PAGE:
Amanda Cachia has an established career profile as a curator, writer and art historian who specializes in disability art activism across intersectional axes of difference, including gender, race, and sexuality in a bid to dismantle masculine and ableist hegemonies. Research topics of interest include how disabled embodiment offers epistemologies for activist and curatorial praxis in conversation with gender, race and sexuality, and decolonizing museum practices as it relates to indigenous culture in Australia, the Pacific and the United States. Cachia received her PhD in Art History, Theory & Criticism from the University of California San Diego in 2017. She is the editor of Curating Access: Disability Art Activism and Creative Accommodation (2022) published by Routledge, that includes over 40 international contributors. She is currently working on two monographs: the first, entitled Contemporary Disability Art: Access Aesthetics and Institutional Critique, is under review, and the second is in development, entitled Hospitable Aesthetics: Rescripting Medical Images of Disability. In February 2023, Cachia was the Chair the Feminist Art Project Day of Panels, Art, Gender, and Disability: Aesthetics of Access, in collaboration with Rutgers University Center for Women in the Arts and Humanities for the College Art Association conference in New York, which consisted of 2 full days of in-person and virtual panels with disabled artists & scholars. This event was generously funded by a $50,000 Ford Foundation grant. Cachia is also the recipient of the International Association For Visual Culture 2022 Early Career Researcher Prize.
Cachia currently teaches art history, visual culture, and curatorial and exhibition studies at Otis College of Art and Design, California Institute of the Arts, California State University Long Beach, California State University San Marcos and San Diego State University. She serves as caa.reviews Field Editor for West Coast Exhibitions (2023-2026), and has curated approximately 40 exhibitions, many of which have traveled to cities across the USA, England, Australia and Canada. Her curatorial focus is representing the art and interests of disabled artists and producers. She has been invited as a consultant to museums around the world regarding how to make their content more accessible to disabled audiences within a curatorial lens, including the Metropolitan Museum of Art, North Carolina Museum of Art, Baltimore Museum of Art, USC Pacific Asia Museum, Vancouver Art Gallery in Canada, Edvard Munch Museum in Norway, V-A-C Foundation in Russia, and the National Museum of Women in the Arts in Washington DC.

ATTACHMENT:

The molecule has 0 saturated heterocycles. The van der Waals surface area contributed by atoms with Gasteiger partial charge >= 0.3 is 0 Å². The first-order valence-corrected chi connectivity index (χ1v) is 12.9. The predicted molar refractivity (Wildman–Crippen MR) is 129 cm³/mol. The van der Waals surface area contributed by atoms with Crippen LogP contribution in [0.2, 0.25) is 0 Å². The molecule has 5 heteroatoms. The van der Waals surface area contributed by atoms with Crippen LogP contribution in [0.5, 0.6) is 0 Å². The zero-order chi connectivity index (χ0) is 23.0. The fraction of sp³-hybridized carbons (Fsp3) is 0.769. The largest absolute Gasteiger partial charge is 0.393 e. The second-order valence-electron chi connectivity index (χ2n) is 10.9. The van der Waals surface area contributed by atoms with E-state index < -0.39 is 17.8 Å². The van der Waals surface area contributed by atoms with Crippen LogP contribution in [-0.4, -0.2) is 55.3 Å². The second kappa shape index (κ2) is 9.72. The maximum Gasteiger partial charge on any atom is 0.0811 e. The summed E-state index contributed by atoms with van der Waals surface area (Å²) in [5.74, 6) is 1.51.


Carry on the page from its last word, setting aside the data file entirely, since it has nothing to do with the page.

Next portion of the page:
Her critical writing has been published in eight edited volumes, numerous exhibition catalogues and art journals including Artforum, CAA Reviews, Canadian Art, Art Monthly Australia and On Curating, and peer-reviewed academic journals such as Art Journal, South Atlantic Quarterly, Design and Culture, Journal of Literary and Cultural Disability Studies, Journal of Visual Art Practice, Museums and Social Issues, and The Senses and Society. She has also contributed an entry to Disability in American Life: An Encyclopedia of Concepts, Policies, and Controversies focusing on disability and contemporary art.
She has participated in numerous international and national conferences and related events within the USA, Canada, Australia, Europe and the Middle East, and has guest lectured at the School of the Art Institute of Chicago (SAIC), State University of New York (SUNY) at Purchase, Ontario College of Art and Design, Ryerson University, New York University, Goldsmiths College, Sydney College of the Arts, and Maryland Institute College of Art, among others. Cachia has served as a Visiting Critic for the International Studio and Curatorial Program (ISCP) in NYC, and as a panelist for Creative Capital, John F. Kennedy Center for the Performing Arts, Leonardo CripTech Incubator, the Rubin Foundation, National Endowment for the Arts (NEA) Art Works grant and Canada Council for the Arts.